Yahoo Has Lost the Search Engine War
Google has officially reached godlike status. Year after year, its share of the total search market continues to rise. Some analysts report Google taking an astounding 74 percent of the U.S. search engine market in June 2009 [source: Patriquin].
Yahoo Search, on the other hand, grabbed a mere 17 percent of the search engine market that month. At first, that makes Yahoo look like the big loser. Then you notice who came in third: a humble mom-and-pop operation called Microsoft.
Microsoft has been trying to scrape together a double-digit share of the search engine market for more than a decade [source: Sullivan]. The company's efforts have had limited success: Despite pouring $80 million dollars into an advertising blitz for its revamped search engine Bing, it only took 6.5 percent of the June 2009 search market [source: Eaton].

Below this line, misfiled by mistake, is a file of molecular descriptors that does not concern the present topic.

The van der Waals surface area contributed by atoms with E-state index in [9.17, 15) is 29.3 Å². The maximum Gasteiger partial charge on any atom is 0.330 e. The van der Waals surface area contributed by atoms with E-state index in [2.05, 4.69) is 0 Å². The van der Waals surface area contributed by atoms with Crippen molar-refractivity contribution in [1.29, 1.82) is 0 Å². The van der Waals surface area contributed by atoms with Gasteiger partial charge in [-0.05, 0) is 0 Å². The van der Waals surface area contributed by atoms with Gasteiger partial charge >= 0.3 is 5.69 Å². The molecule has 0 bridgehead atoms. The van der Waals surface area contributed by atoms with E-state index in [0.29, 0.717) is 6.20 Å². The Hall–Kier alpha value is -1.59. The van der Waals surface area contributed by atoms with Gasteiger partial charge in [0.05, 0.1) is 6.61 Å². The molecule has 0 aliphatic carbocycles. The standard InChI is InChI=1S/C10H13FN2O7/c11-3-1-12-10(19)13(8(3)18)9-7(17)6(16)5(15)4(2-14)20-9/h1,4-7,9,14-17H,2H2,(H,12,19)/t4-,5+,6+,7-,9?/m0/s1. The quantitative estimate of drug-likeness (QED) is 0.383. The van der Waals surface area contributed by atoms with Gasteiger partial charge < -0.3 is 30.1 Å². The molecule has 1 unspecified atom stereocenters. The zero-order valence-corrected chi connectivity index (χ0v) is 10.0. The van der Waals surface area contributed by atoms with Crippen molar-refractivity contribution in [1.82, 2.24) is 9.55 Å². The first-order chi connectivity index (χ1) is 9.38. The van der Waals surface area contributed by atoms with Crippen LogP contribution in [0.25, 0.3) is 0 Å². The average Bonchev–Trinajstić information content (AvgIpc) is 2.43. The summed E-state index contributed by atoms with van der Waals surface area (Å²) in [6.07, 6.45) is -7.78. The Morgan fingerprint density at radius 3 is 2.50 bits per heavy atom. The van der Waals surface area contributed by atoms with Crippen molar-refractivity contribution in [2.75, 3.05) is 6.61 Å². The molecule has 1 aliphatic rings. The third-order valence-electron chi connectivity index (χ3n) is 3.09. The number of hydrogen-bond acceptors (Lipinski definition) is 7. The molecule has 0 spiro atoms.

Search engine analysts also point out that market share isn't everything. A more useful indicator, at least from a revenue-generating standpoint, is the number of raw queries made on each search engine.
Once again, Google is in a class by itself when it comes to raw queries. Google processed 9 billion queries in June compared to 2 billion for Yahoo and 799 million for Microsoft. The important thing to note here is that Yahoo's raw search numbers have remained steady -- up from 1.9 billion in June 2008 -- meaning it's not necessarily losing ground to Google [source: Sullivan].
Yahoo may be a distant number two, but the "big loser" slot is already spoken for.